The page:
Ex-President Indicted; Spy Games; Defense Spending; South China Sea Rulebook

Former President Ma Ying-jeou (馬英九) this week became Taiwan’s third-straight former leader to be prosecuted after leaving office.

As a special service to our readers, Topics Online is providing a weekly news roundup from The News Lens International covering the week’s most important stories from Taiwan, across the Taiwan Strait and the South China Sea. 

An Ex-President Indicted

Former President Ma Ying-jeou (馬英九) this week became Taiwan’s third-straight former leader to be prosecuted after leaving office. Following a six-month investigation, the Taipei District Public Prosecutor’s Office charged Ma with violations of the Communication Security and Surveillance Act and the Personal Information Protection Act related to an alleged 2013 wiretapping incident. The case will be heard at the Taipei District Court and a decision is expected by March 28. The charges carry a maximum prison sentence of three years. Ma maintains his innocence.

Spy Games across the Taiwan Strait

A former National Security Bureau agent who was responsible for protecting former Vice President Annette Lu (呂秀蓮) was arrested on Monday for allegedly attempting to develop a spy network for China, Taipei Times reported on March 17. This development followed the news late last week that a Chinese student had been detained for alleged espionage. Taiwan’s state media reported that the student had made contact with an official from the Ministry of Foreign Affairs and tried to persuade the official to leak classified information.

There has been speculation Taiwan’s national security authorities estimate there are some 5,000 active Chinese spies in Taiwan collecting information for the Chinese government. However, the figure was denied by Taiwan’s Mainland Affairs Council.

In an exclusive report, Reuters on Wednesday released details of Taiwan’s 2017 Quadrennial Defence Review (QDR), the first such review under President Tsai Ing-wen (蔡英文). The four-yearly review noted, “China’s accelerated military development and recent activity by its military aircraft and ships around Taiwan pose an increased threat to the self-ruled island,” Reuters said.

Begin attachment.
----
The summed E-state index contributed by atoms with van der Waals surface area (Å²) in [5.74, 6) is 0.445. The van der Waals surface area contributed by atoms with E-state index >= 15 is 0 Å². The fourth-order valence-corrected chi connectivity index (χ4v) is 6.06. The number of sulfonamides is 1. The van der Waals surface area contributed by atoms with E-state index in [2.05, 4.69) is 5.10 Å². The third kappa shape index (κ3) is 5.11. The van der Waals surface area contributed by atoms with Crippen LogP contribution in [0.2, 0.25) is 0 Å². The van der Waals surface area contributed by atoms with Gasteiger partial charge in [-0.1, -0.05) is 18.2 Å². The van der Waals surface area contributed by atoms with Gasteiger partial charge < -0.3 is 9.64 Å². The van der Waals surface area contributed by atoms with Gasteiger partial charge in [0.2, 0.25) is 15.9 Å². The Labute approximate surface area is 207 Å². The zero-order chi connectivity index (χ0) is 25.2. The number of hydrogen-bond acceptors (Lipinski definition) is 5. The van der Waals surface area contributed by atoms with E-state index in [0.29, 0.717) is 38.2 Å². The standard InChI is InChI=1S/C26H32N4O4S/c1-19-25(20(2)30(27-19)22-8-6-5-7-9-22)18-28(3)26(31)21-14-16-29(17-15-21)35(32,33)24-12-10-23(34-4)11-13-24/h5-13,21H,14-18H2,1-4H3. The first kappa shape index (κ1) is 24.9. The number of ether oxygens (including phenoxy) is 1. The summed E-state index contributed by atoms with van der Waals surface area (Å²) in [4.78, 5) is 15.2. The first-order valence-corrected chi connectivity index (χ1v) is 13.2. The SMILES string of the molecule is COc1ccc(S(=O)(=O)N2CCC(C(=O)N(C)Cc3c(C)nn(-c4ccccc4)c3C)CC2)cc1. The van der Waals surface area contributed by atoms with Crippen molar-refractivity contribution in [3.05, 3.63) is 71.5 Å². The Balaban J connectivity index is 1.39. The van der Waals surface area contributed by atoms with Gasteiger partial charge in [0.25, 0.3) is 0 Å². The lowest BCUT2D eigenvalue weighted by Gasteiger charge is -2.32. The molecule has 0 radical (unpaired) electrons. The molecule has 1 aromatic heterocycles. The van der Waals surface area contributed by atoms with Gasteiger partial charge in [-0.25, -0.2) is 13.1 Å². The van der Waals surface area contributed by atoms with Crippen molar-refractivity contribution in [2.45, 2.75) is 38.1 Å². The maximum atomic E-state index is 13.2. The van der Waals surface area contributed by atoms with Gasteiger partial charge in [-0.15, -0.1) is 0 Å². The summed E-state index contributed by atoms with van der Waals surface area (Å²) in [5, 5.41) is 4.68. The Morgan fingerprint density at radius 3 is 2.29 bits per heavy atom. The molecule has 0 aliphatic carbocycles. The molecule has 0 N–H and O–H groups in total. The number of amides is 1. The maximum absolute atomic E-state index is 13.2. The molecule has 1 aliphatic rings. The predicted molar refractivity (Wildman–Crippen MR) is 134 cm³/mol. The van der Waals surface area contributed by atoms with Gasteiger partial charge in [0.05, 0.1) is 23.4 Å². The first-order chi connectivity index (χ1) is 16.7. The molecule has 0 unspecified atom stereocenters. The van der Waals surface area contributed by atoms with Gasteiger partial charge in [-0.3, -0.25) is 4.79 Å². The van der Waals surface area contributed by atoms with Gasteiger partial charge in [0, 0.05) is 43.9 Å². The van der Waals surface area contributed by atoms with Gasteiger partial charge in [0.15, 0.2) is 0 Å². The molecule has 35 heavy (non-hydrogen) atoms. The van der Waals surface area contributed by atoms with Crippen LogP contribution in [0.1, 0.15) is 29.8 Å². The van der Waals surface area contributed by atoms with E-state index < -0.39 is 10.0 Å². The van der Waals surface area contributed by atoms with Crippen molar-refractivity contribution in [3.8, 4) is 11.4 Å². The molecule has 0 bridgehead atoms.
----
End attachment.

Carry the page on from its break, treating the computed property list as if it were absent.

Defense Spending to Lift

Taiwan’s Minister of National Defense Feng Shih-kuan (馮世寬) confirmed plans that Taiwan planned to increase military spending by almost 50 percent to almost 3 percent of GDP in 2018, Bloomberg reported on Thursday. The move follows calls from commentators for several years that Taiwan should increase its national defense budget to at least 3 percent of GDP.

On Wednesday, U.S. conservative news website, the Washington Free Beacon, reported the new Trump administration was preparing to provide “more and better defensive arms to Taiwan.” The report, which quoted unnamed sources, added that the Obama administration had in December 2016 blocked a US$1 billion arms sale to Taiwan.

Calls for South China Sea Rulebook

Australian Foreign Minister Julie Bishop has this week urged the Association of Southeast Asian Nations to use international court ruling on Beijing’s South China Sea claims as a basis for a code of conduct in the region. Last year the Hague-based Permanent Court of Arbitration invalidated sweeping Chinese claims over the South China Sea. Bishop’s comments follow a statement from Chinese Foreign Minister Wang Yi (王毅) last week, who said that China had completed its own code of conduct for behavior in the disputed region. China and ASEAN’s members have been discussing a code of conduct in the area for more than five years.

Meanwhile, U.S. Senators Marco Rubio (R-FL) and Ben Cardin (D-MD) on March 15 introduced the South China Sea and East China Sea Sanctions Act. The law “would sanction Chinese individuals and entities that participate in Beijing’s illegitimate activities in the South China Sea and East China Sea,” according to Senator Rubio.

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